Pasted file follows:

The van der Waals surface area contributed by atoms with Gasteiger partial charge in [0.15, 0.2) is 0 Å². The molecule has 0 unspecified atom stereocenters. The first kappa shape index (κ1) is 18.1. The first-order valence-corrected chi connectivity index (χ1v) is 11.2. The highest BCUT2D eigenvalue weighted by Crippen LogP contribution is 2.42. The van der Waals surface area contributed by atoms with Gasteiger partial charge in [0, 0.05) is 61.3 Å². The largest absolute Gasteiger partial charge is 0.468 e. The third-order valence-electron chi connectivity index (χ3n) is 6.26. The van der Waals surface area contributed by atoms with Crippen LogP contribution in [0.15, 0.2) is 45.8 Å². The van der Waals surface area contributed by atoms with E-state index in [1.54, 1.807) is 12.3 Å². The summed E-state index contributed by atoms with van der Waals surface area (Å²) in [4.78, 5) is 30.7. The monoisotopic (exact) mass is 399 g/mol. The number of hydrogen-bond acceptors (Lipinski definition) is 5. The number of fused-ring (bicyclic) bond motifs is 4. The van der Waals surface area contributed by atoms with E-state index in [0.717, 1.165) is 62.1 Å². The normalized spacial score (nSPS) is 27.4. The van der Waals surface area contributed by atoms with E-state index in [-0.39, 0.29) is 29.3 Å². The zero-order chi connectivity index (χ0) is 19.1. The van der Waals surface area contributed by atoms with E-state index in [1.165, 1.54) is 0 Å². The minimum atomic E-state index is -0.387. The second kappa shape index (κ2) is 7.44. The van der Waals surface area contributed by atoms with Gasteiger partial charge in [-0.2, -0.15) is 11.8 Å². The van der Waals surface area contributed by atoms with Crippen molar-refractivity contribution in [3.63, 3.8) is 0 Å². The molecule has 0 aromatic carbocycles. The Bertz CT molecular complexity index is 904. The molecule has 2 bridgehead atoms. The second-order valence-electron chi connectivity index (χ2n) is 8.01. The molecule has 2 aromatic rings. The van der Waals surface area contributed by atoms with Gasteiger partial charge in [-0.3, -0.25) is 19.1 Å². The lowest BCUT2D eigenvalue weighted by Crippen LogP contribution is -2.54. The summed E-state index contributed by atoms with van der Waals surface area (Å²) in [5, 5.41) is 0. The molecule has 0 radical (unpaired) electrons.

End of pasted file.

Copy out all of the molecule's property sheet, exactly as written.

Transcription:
The van der Waals surface area contributed by atoms with Gasteiger partial charge in [0.15, 0.2) is 0 Å². The molecule has 0 unspecified atom stereocenters. The first kappa shape index (κ1) is 18.1. The first-order valence-corrected chi connectivity index (χ1v) is 11.2. The highest BCUT2D eigenvalue weighted by Crippen LogP contribution is 2.42. The van der Waals surface area contributed by atoms with Gasteiger partial charge in [0, 0.05) is 61.3 Å². The largest absolute Gasteiger partial charge is 0.468 e. The third-order valence-electron chi connectivity index (χ3n) is 6.26. The van der Waals surface area contributed by atoms with Crippen LogP contribution in [0.15, 0.2) is 45.8 Å². The van der Waals surface area contributed by atoms with E-state index in [1.54, 1.807) is 12.3 Å². The summed E-state index contributed by atoms with van der Waals surface area (Å²) in [4.78, 5) is 30.7. The monoisotopic (exact) mass is 399 g/mol. The number of hydrogen-bond acceptors (Lipinski definition) is 5. The number of fused-ring (bicyclic) bond motifs is 4. The van der Waals surface area contributed by atoms with E-state index in [0.717, 1.165) is 62.1 Å². The normalized spacial score (nSPS) is 27.4. The van der Waals surface area contributed by atoms with E-state index in [-0.39, 0.29) is 29.3 Å². The zero-order chi connectivity index (χ0) is 19.1. The van der Waals surface area contributed by atoms with E-state index in [1.165, 1.54) is 0 Å². The minimum atomic E-state index is -0.387. The second kappa shape index (κ2) is 7.44. The van der Waals surface area contributed by atoms with Gasteiger partial charge in [-0.2, -0.15) is 11.8 Å². The van der Waals surface area contributed by atoms with Crippen molar-refractivity contribution in [3.63, 3.8) is 0 Å². The molecule has 0 aromatic carbocycles. The Bertz CT molecular complexity index is 904. The molecule has 2 bridgehead atoms. The second-order valence-electron chi connectivity index (χ2n) is 8.01. The molecule has 2 aromatic rings. The van der Waals surface area contributed by atoms with Gasteiger partial charge in [-0.3, -0.25) is 19.1 Å². The lowest BCUT2D eigenvalue weighted by Crippen LogP contribution is -2.54. The summed E-state index contributed by atoms with van der Waals surface area (Å²) in [5, 5.41) is 0. The molecule has 0 radical (unpaired) electrons.